I'm having a @RestController webservice method that might block the response thread with a long running service call. As follows:

public class MyRestController {
    //could be another webservice api call, a long running database query, whatever
    private SomeSlowService service;

    public Response get() {
        return service.slow();

    public Response get() {
        return service.slow();

Problem: what if X users are calling my service here? The executing threads will all block until the response is returned. Thus eating up "max-connections", max threads etc.

I remember some time ago a read an article on how to solve this issue, by parking threads somehow until the slow service response is received. So that those threads won't block eg the tomcat max connection/pool.

But I cannot find it anymore. Maybe somebody knows how to solve this?

2 Answers

g00glen00b On

there are a few solutions, such as working with asynchronous requests. In those cases, a thread will become free again as soon as the CompletableFuture, DeferredResult, Callable, ... is returned (and not necessarily completed).

For example, let's say we configure Tomcat like this:

server.tomcat.max-threads=5 # Default = 200

And we have the following controller:

public CompletableFuture<String> getSlowBar() {
    return CompletableFuture.supplyAsync(() -> {
        return "Bar";

public String getSlowBaz() {
    return "Baz";

If we would fire 100 requests at once, you would have to wait at least 200 seconds before all the getSlowBar() calls are handled, since only 5 can be handled at a given time. With the asynchronous request on the other hand, you would have to wait at least 10 seconds, because all requests will likely be handled at once, and then the thread is available for others to use.

Is there a difference between CompletableFuture, Callable and DeferredResult? There isn't any difference result-wise, they all behave the similarly.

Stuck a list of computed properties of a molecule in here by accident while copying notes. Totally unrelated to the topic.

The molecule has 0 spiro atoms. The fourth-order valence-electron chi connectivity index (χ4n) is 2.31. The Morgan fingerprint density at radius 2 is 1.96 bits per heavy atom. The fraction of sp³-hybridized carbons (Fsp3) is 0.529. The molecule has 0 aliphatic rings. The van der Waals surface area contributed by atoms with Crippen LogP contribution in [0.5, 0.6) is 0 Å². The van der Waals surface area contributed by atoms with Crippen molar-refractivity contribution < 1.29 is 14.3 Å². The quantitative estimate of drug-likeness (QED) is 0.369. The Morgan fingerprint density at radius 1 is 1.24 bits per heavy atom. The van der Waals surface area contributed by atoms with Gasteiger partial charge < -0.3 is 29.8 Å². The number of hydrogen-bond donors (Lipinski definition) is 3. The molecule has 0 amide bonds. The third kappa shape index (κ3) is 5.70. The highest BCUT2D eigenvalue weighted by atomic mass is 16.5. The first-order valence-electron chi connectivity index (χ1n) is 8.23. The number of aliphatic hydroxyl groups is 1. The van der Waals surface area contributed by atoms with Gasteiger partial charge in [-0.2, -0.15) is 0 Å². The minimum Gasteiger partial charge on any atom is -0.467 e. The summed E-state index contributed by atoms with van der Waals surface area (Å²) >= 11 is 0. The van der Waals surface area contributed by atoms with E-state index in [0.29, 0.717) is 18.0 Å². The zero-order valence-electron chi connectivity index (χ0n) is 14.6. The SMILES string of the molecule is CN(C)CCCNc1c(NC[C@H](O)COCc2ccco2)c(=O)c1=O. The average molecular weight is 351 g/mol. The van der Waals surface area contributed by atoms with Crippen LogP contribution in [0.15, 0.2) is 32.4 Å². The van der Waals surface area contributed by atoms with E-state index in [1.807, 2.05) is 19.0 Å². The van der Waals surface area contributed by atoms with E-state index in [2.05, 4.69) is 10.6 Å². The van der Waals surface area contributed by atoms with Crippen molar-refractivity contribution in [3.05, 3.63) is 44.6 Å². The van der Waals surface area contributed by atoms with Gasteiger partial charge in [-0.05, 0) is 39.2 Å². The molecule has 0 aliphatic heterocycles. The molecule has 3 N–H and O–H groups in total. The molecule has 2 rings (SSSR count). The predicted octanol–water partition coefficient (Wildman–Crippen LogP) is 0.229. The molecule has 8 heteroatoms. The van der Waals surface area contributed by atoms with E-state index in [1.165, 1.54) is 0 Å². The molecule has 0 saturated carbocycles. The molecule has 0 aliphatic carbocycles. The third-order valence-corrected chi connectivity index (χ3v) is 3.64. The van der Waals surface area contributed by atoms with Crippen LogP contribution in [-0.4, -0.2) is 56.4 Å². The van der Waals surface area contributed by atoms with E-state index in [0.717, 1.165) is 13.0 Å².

The way you have to handle threading is a bit different though:

  • With Callable, you rely on Spring executing the Callable using a TaskExecutor
  • With DeferredResult you have to to he thread-handling by yourself. For example by executing the logic within the ForkJoinPool.commonPool().
  • With CompletableFuture, you can either rely on the default thread pool (ForkJoinPool.commonPool()) or you can specify your own thread pool.

Other than that, CompletableFuture and Callable are part of the Java specification, while DeferredResult is a part of the Spring framework.

Be aware though, even though threads are released, connections are still kept open to the client. This means that with both approaches, the maximum amount of requests that can be handled at once is limited by 10000, and can be configured with:

server.tomcat.max-connections=100 # Default = 10000
jin On

in my opinion.the async may be better for the sever.for this particular api, async not works well.the clients also hold the connections. finally it will eating up "max-connections".you can send the request to messagequeue(kafka)and return success to clients. then you get the request and pass it to the slow sevice.